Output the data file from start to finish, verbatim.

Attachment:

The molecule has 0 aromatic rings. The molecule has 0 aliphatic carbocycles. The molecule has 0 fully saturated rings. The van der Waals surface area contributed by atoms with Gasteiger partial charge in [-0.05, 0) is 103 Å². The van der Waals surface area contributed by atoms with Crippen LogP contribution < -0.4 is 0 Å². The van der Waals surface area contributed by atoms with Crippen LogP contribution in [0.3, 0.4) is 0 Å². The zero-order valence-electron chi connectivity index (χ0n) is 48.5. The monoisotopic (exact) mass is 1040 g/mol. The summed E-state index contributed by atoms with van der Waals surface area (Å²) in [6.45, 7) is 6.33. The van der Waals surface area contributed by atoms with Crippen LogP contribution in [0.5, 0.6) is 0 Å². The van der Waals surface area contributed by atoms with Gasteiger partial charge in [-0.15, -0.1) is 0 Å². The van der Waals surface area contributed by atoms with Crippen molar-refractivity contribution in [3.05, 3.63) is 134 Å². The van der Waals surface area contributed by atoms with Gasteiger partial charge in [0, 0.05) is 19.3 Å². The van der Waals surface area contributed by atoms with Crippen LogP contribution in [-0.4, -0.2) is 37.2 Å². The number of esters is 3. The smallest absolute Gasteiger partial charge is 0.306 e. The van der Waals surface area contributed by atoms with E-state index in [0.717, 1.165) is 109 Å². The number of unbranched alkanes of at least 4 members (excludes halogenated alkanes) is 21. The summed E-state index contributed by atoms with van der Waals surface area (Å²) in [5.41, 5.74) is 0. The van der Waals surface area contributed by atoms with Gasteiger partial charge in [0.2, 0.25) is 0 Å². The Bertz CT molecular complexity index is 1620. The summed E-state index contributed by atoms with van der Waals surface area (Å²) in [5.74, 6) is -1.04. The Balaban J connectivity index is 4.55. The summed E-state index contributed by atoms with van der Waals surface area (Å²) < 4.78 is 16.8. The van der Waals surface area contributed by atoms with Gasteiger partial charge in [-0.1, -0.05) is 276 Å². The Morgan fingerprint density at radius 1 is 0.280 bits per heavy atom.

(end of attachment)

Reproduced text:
The molecule has 0 aromatic rings. The molecule has 0 aliphatic carbocycles. The molecule has 0 fully saturated rings. The van der Waals surface area contributed by atoms with Gasteiger partial charge in [-0.05, 0) is 103 Å². The van der Waals surface area contributed by atoms with Crippen LogP contribution < -0.4 is 0 Å². The van der Waals surface area contributed by atoms with Crippen LogP contribution in [0.3, 0.4) is 0 Å². The zero-order valence-electron chi connectivity index (χ0n) is 48.5. The monoisotopic (exact) mass is 1040 g/mol. The summed E-state index contributed by atoms with van der Waals surface area (Å²) in [6.45, 7) is 6.33. The van der Waals surface area contributed by atoms with Crippen LogP contribution in [0.5, 0.6) is 0 Å². The van der Waals surface area contributed by atoms with Gasteiger partial charge in [-0.15, -0.1) is 0 Å². The van der Waals surface area contributed by atoms with Crippen molar-refractivity contribution in [3.05, 3.63) is 134 Å². The van der Waals surface area contributed by atoms with Gasteiger partial charge in [0, 0.05) is 19.3 Å². The van der Waals surface area contributed by atoms with Crippen LogP contribution in [-0.4, -0.2) is 37.2 Å². The number of esters is 3. The smallest absolute Gasteiger partial charge is 0.306 e. The van der Waals surface area contributed by atoms with E-state index in [0.717, 1.165) is 109 Å². The number of unbranched alkanes of at least 4 members (excludes halogenated alkanes) is 21. The summed E-state index contributed by atoms with van der Waals surface area (Å²) in [5.41, 5.74) is 0. The van der Waals surface area contributed by atoms with Gasteiger partial charge in [0.2, 0.25) is 0 Å². The Bertz CT molecular complexity index is 1620. The summed E-state index contributed by atoms with van der Waals surface area (Å²) in [5.74, 6) is -1.04. The Balaban J connectivity index is 4.55. The summed E-state index contributed by atoms with van der Waals surface area (Å²) < 4.78 is 16.8. The van der Waals surface area contributed by atoms with Gasteiger partial charge in [-0.1, -0.05) is 276 Å². The Morgan fingerprint density at radius 1 is 0.280 bits per heavy atom.